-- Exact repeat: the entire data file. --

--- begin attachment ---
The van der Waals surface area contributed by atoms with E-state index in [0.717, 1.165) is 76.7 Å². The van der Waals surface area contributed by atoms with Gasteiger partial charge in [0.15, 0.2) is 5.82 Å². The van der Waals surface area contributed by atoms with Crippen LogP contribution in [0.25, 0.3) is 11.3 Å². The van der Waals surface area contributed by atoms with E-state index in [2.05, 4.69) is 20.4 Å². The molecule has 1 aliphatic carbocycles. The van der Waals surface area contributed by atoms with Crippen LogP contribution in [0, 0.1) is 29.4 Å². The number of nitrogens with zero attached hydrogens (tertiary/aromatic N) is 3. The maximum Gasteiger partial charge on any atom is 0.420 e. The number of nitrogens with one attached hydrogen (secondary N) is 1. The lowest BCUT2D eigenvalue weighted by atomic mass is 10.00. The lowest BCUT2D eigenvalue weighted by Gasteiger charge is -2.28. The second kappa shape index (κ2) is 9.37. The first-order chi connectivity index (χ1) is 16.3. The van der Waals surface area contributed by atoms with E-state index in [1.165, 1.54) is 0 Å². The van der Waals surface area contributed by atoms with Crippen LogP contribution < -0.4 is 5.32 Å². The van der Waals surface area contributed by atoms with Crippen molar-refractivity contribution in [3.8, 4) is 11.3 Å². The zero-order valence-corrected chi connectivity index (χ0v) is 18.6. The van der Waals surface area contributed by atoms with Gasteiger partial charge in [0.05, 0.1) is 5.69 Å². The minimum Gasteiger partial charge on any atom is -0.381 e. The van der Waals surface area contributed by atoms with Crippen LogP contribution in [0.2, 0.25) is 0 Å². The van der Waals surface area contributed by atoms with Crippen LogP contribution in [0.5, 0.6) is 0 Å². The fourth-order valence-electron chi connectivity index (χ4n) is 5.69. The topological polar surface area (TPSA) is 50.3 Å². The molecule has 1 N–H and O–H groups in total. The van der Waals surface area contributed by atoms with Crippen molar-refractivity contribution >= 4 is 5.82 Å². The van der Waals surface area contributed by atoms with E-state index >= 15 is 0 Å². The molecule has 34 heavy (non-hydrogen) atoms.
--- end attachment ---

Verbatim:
The van der Waals surface area contributed by atoms with E-state index in [0.717, 1.165) is 76.7 Å². The van der Waals surface area contributed by atoms with Gasteiger partial charge in [0.15, 0.2) is 5.82 Å². The van der Waals surface area contributed by atoms with Crippen LogP contribution in [0.25, 0.3) is 11.3 Å². The van der Waals surface area contributed by atoms with E-state index in [2.05, 4.69) is 20.4 Å². The molecule has 1 aliphatic carbocycles. The van der Waals surface area contributed by atoms with Crippen LogP contribution in [0, 0.1) is 29.4 Å². The number of nitrogens with zero attached hydrogens (tertiary/aromatic N) is 3. The maximum Gasteiger partial charge on any atom is 0.420 e. The number of nitrogens with one attached hydrogen (secondary N) is 1. The lowest BCUT2D eigenvalue weighted by atomic mass is 10.00. The lowest BCUT2D eigenvalue weighted by Gasteiger charge is -2.28. The second kappa shape index (κ2) is 9.37. The first-order chi connectivity index (χ1) is 16.3. The van der Waals surface area contributed by atoms with E-state index in [1.165, 1.54) is 0 Å². The van der Waals surface area contributed by atoms with Crippen LogP contribution < -0.4 is 5.32 Å². The van der Waals surface area contributed by atoms with Crippen molar-refractivity contribution in [3.8, 4) is 11.3 Å². The zero-order valence-corrected chi connectivity index (χ0v) is 18.6. The van der Waals surface area contributed by atoms with Gasteiger partial charge in [0.05, 0.1) is 5.69 Å². The minimum Gasteiger partial charge on any atom is -0.381 e. The van der Waals surface area contributed by atoms with Crippen LogP contribution in [0.2, 0.25) is 0 Å². The van der Waals surface area contributed by atoms with Crippen LogP contribution in [0.5, 0.6) is 0 Å². The fourth-order valence-electron chi connectivity index (χ4n) is 5.69. The topological polar surface area (TPSA) is 50.3 Å². The molecule has 1 N–H and O–H groups in total. The van der Waals surface area contributed by atoms with Crippen molar-refractivity contribution >= 4 is 5.82 Å². The van der Waals surface area contributed by atoms with E-state index >= 15 is 0 Å². The molecule has 34 heavy (non-hydrogen) atoms.